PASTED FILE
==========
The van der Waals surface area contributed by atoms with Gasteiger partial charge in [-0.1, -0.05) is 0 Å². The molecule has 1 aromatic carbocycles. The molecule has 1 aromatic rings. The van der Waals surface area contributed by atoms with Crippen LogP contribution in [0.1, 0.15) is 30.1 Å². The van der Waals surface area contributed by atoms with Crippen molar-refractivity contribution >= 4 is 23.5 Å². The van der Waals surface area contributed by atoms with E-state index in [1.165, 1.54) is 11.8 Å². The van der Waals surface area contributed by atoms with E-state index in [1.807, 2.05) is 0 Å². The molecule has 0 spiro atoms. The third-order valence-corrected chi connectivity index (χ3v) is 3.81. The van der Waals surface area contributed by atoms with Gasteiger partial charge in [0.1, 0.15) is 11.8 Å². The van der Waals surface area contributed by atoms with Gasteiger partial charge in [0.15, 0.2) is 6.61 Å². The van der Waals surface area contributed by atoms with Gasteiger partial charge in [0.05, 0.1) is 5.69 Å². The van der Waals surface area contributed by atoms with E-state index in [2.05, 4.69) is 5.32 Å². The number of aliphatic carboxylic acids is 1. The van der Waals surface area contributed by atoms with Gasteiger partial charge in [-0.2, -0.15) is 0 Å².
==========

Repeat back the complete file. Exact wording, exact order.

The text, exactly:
The van der Waals surface area contributed by atoms with Gasteiger partial charge in [-0.1, -0.05) is 0 Å². The molecule has 1 aromatic carbocycles. The molecule has 1 aromatic rings. The van der Waals surface area contributed by atoms with Crippen LogP contribution in [0.1, 0.15) is 30.1 Å². The van der Waals surface area contributed by atoms with Crippen molar-refractivity contribution >= 4 is 23.5 Å². The van der Waals surface area contributed by atoms with E-state index in [1.165, 1.54) is 11.8 Å². The van der Waals surface area contributed by atoms with E-state index in [1.807, 2.05) is 0 Å². The molecule has 0 spiro atoms. The third-order valence-corrected chi connectivity index (χ3v) is 3.81. The van der Waals surface area contributed by atoms with Gasteiger partial charge in [0.1, 0.15) is 11.8 Å². The van der Waals surface area contributed by atoms with Gasteiger partial charge in [0.15, 0.2) is 6.61 Å². The van der Waals surface area contributed by atoms with Gasteiger partial charge in [0.05, 0.1) is 5.69 Å². The van der Waals surface area contributed by atoms with E-state index in [2.05, 4.69) is 5.32 Å². The number of aliphatic carboxylic acids is 1. The van der Waals surface area contributed by atoms with Gasteiger partial charge in [-0.2, -0.15) is 0 Å².